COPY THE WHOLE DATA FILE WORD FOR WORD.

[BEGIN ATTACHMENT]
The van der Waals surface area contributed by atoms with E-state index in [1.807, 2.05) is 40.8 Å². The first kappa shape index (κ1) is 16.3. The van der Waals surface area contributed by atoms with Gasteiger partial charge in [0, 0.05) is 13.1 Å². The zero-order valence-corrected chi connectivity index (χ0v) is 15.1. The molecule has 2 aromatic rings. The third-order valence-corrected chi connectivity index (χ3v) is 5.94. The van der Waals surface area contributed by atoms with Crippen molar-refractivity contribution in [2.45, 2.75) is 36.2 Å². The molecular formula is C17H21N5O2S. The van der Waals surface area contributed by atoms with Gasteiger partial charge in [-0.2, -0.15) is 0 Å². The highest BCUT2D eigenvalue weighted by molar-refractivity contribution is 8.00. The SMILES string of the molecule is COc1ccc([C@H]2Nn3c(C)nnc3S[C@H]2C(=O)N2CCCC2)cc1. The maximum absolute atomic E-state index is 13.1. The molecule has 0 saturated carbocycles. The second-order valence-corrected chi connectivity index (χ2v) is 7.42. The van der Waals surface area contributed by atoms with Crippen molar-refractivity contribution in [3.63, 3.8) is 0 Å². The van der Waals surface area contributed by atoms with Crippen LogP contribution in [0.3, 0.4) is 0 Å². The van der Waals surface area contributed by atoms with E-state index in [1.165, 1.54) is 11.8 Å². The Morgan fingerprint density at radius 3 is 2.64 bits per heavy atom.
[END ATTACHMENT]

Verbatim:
The van der Waals surface area contributed by atoms with E-state index in [1.807, 2.05) is 40.8 Å². The first kappa shape index (κ1) is 16.3. The van der Waals surface area contributed by atoms with Gasteiger partial charge in [0, 0.05) is 13.1 Å². The zero-order valence-corrected chi connectivity index (χ0v) is 15.1. The molecule has 2 aromatic rings. The third-order valence-corrected chi connectivity index (χ3v) is 5.94. The van der Waals surface area contributed by atoms with Crippen molar-refractivity contribution in [2.45, 2.75) is 36.2 Å². The molecular formula is C17H21N5O2S. The van der Waals surface area contributed by atoms with Gasteiger partial charge in [-0.2, -0.15) is 0 Å². The highest BCUT2D eigenvalue weighted by molar-refractivity contribution is 8.00. The SMILES string of the molecule is COc1ccc([C@H]2Nn3c(C)nnc3S[C@H]2C(=O)N2CCCC2)cc1. The maximum absolute atomic E-state index is 13.1. The molecule has 0 saturated carbocycles. The second-order valence-corrected chi connectivity index (χ2v) is 7.42. The van der Waals surface area contributed by atoms with Crippen molar-refractivity contribution in [3.63, 3.8) is 0 Å². The van der Waals surface area contributed by atoms with Crippen LogP contribution in [0.3, 0.4) is 0 Å². The van der Waals surface area contributed by atoms with E-state index in [1.165, 1.54) is 11.8 Å². The Morgan fingerprint density at radius 3 is 2.64 bits per heavy atom.